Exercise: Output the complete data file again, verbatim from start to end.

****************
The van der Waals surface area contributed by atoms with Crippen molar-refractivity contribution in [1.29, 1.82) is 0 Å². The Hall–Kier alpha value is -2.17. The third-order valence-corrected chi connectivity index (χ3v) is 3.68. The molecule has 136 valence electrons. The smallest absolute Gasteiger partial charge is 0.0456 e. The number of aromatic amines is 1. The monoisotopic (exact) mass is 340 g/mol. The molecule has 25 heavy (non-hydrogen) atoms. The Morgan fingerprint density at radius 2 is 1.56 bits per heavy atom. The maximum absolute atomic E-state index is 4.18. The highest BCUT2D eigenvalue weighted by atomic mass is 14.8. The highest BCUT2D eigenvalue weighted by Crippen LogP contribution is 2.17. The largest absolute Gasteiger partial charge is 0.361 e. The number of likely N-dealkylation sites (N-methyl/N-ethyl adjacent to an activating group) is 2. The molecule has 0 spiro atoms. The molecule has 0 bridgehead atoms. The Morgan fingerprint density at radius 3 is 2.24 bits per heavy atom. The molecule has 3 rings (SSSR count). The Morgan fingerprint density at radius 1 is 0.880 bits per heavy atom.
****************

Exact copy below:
The van der Waals surface area contributed by atoms with Crippen molar-refractivity contribution in [1.29, 1.82) is 0 Å². The Hall–Kier alpha value is -2.17. The third-order valence-corrected chi connectivity index (χ3v) is 3.68. The molecule has 136 valence electrons. The smallest absolute Gasteiger partial charge is 0.0456 e. The number of aromatic amines is 1. The monoisotopic (exact) mass is 340 g/mol. The molecule has 25 heavy (non-hydrogen) atoms. The Morgan fingerprint density at radius 2 is 1.56 bits per heavy atom. The maximum absolute atomic E-state index is 4.18. The highest BCUT2D eigenvalue weighted by atomic mass is 14.8. The highest BCUT2D eigenvalue weighted by Crippen LogP contribution is 2.17. The largest absolute Gasteiger partial charge is 0.361 e. The number of likely N-dealkylation sites (N-methyl/N-ethyl adjacent to an activating group) is 2. The molecule has 0 spiro atoms. The molecule has 0 bridgehead atoms. The Morgan fingerprint density at radius 3 is 2.24 bits per heavy atom. The molecule has 3 rings (SSSR count). The Morgan fingerprint density at radius 1 is 0.880 bits per heavy atom.